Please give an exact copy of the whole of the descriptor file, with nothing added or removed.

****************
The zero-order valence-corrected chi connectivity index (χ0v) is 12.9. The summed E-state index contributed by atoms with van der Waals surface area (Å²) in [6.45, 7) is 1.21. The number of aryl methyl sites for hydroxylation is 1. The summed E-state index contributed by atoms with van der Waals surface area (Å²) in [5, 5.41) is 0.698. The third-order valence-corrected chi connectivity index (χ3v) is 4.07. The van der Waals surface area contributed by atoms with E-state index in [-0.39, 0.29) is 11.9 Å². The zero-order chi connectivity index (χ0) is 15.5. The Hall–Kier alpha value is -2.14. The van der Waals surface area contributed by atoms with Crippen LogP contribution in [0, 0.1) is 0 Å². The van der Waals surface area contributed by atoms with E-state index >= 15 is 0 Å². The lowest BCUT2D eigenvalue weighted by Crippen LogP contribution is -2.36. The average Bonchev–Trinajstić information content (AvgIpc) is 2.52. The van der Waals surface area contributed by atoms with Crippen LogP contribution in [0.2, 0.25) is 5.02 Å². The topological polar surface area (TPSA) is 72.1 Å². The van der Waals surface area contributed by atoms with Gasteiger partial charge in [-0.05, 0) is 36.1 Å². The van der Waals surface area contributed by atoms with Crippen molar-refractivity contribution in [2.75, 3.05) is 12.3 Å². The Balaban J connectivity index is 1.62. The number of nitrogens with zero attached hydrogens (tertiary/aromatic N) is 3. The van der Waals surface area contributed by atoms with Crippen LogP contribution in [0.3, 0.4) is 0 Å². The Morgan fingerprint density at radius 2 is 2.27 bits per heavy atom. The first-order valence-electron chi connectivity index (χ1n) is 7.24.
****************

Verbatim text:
The zero-order valence-corrected chi connectivity index (χ0v) is 12.9. The summed E-state index contributed by atoms with van der Waals surface area (Å²) in [6.45, 7) is 1.21. The number of aryl methyl sites for hydroxylation is 1. The summed E-state index contributed by atoms with van der Waals surface area (Å²) in [5, 5.41) is 0.698. The third-order valence-corrected chi connectivity index (χ3v) is 4.07. The van der Waals surface area contributed by atoms with E-state index in [-0.39, 0.29) is 11.9 Å². The zero-order chi connectivity index (χ0) is 15.5. The Hall–Kier alpha value is -2.14. The van der Waals surface area contributed by atoms with Crippen LogP contribution in [0, 0.1) is 0 Å². The van der Waals surface area contributed by atoms with E-state index >= 15 is 0 Å². The lowest BCUT2D eigenvalue weighted by Crippen LogP contribution is -2.36. The average Bonchev–Trinajstić information content (AvgIpc) is 2.52. The van der Waals surface area contributed by atoms with Crippen LogP contribution in [0.2, 0.25) is 5.02 Å². The topological polar surface area (TPSA) is 72.1 Å². The van der Waals surface area contributed by atoms with Gasteiger partial charge in [-0.05, 0) is 36.1 Å². The van der Waals surface area contributed by atoms with Crippen molar-refractivity contribution in [2.75, 3.05) is 12.3 Å². The Balaban J connectivity index is 1.62. The number of nitrogens with zero attached hydrogens (tertiary/aromatic N) is 3. The van der Waals surface area contributed by atoms with Crippen LogP contribution in [0.3, 0.4) is 0 Å². The Morgan fingerprint density at radius 2 is 2.27 bits per heavy atom. The first-order valence-electron chi connectivity index (χ1n) is 7.24.